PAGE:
On November 24, 2015, the Commodity Futures Trading Commission (CFTC) issued a much anticipated rules proposal related to automated trading in the derivative markets, referred to as Regulation AT. These proposed rules, if adopted, would create new requirements for proprietary trading firms, designated contract markets (DCMs), futures commission merchants (FCMs), and other CFTC registrants using algorithmic trading systems, and make certain persons register under a new definition of floor trader due to their algorithmic trading through Direct Electronic Access to a DCM in the futures, options, and swaps markets.
Purpose and Scope of Proposed Rules
Under this proposal, the CFTC broadly defines “Algorithmic Trading” as trading in any commodity interest on or subject to the rules of a DCM, where:
- “One or more computer algorithms or systems determines whether to initiate, modify, or cancel an order, or otherwise makes determinations with respect to an order, including but not limited to: the product to be traded; the venue where the order will be placed; the type of order to be placed; the timing of the order; whether to place the order; the sequencing of the order in relation to other orders; the price of the order; the quantity of the order; the partition of the order into smaller components for submission; the number of orders to be placed; or how to manage the order after submission;” and
- the order, modification or cancellation is electronically submitted to a DCM, but not including orders, modifications, or cancellations that are manually entered into a front-end system, with no further discretion by any computer system or algorithm, prior to being submitted to a DCM.
It should be noted that this definition of Algorithmic Trading is not limited to only high frequency trading.
The CFTC determined that rules were needed to prevent persons from using Algorithmic Trading to violate the Commodity Exchange Act (CEA) or CFTC Regulations, including by disrupting the market. Accordingly, a primary focus of the proposed rule is on risk controls for automated trading systems to “reduce the potential for market disruptions arising from system malfunctions and other errors or conduct.” The risk controls would be mandated at three separate levels – by trading firms engaged in Algorithmic Trading, by FCMs who clear such trades, and by exchanges that provide the trading venue.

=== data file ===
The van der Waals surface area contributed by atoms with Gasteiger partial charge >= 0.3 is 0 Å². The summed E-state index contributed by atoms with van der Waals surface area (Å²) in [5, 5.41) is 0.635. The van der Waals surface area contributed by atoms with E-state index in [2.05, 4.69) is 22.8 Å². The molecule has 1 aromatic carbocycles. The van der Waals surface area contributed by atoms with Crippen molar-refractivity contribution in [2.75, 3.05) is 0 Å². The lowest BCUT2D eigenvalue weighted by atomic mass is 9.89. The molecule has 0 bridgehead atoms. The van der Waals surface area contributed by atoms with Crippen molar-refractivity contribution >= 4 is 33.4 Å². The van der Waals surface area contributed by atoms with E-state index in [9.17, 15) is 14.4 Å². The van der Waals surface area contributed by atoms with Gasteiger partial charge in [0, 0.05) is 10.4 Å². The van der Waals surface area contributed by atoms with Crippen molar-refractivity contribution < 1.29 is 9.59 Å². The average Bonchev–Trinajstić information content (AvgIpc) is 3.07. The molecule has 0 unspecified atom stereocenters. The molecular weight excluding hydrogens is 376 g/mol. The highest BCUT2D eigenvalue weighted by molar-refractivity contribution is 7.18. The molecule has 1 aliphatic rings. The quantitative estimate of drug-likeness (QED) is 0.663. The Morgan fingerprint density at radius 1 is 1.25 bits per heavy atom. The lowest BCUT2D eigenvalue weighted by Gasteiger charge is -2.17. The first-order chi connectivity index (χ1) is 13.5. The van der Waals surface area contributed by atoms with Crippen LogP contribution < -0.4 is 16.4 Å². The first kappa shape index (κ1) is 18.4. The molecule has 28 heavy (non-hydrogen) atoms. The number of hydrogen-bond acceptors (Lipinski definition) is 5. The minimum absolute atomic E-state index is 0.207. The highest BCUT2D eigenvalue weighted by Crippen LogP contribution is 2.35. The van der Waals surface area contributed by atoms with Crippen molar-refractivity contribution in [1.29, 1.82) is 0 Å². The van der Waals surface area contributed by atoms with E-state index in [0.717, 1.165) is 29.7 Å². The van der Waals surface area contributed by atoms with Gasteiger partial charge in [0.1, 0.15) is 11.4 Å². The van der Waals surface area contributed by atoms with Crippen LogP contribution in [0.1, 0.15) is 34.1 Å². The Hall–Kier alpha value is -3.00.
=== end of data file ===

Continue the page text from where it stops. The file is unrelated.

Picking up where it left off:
Registration Required for Certain Proprietary Trading Firms
Under existing CFTC rules, persons who engage only in proprietary trading are not required to register with the CFTC unless they trade for their own account in or around a trading pit at a DCM, in which case they are required to register as a floor trader. The proposed rules would amend the definition of “floor trader” to include persons who trade commodity interests at a DCM for their own account by using Direct Electronic Access. “Direct Electronic Access” is defined in the proposal as an arrangement where a person transmits an order electronically to a DCM, without the order first being routed through a clearing FCM.
The CFTC estimates that about 100 proprietary trading firms, responsible for about 35% of all futures trading volume, engage in Algorithmic Trading and thus would be required (if the proposed rules are adopted) to register as floor traders if their trading is done through Direct Electronic Access. On the other hand, the proposed rules allow that a proprietary trading firm would not be required to register as a floor trader if it enters its orders by routing them through a system operated by a clearing FCM. Accordingly, each proprietary trading firm would need to decide for itself whether the benefits of speed and efficiency gained by using Direct Electronic Access outweigh the costs of being required to register as a floor trader, including the additional burdens set forth in the proposed rules as described below.